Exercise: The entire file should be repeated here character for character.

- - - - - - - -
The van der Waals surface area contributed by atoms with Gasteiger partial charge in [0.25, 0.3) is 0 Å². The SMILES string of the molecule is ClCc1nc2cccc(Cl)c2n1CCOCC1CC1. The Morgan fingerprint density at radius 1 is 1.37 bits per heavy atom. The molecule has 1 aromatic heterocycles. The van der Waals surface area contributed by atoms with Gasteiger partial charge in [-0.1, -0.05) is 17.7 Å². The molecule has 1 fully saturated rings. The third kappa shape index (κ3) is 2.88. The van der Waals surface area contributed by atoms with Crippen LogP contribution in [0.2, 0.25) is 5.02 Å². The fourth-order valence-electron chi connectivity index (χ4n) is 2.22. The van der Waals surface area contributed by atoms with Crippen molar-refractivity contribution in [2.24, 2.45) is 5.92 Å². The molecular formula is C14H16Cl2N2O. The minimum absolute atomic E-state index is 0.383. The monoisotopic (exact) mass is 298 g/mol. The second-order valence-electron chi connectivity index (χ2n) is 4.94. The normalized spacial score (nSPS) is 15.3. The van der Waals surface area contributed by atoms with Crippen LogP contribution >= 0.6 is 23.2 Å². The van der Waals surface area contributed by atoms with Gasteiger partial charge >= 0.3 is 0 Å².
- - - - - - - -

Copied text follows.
The van der Waals surface area contributed by atoms with Gasteiger partial charge in [0.25, 0.3) is 0 Å². The SMILES string of the molecule is ClCc1nc2cccc(Cl)c2n1CCOCC1CC1. The Morgan fingerprint density at radius 1 is 1.37 bits per heavy atom. The molecule has 1 aromatic heterocycles. The van der Waals surface area contributed by atoms with Gasteiger partial charge in [-0.1, -0.05) is 17.7 Å². The molecule has 1 fully saturated rings. The third kappa shape index (κ3) is 2.88. The van der Waals surface area contributed by atoms with Crippen LogP contribution in [0.2, 0.25) is 5.02 Å². The fourth-order valence-electron chi connectivity index (χ4n) is 2.22. The van der Waals surface area contributed by atoms with Crippen molar-refractivity contribution in [2.24, 2.45) is 5.92 Å². The molecular formula is C14H16Cl2N2O. The minimum absolute atomic E-state index is 0.383. The monoisotopic (exact) mass is 298 g/mol. The second-order valence-electron chi connectivity index (χ2n) is 4.94. The normalized spacial score (nSPS) is 15.3. The van der Waals surface area contributed by atoms with Crippen LogP contribution >= 0.6 is 23.2 Å². The van der Waals surface area contributed by atoms with Gasteiger partial charge >= 0.3 is 0 Å².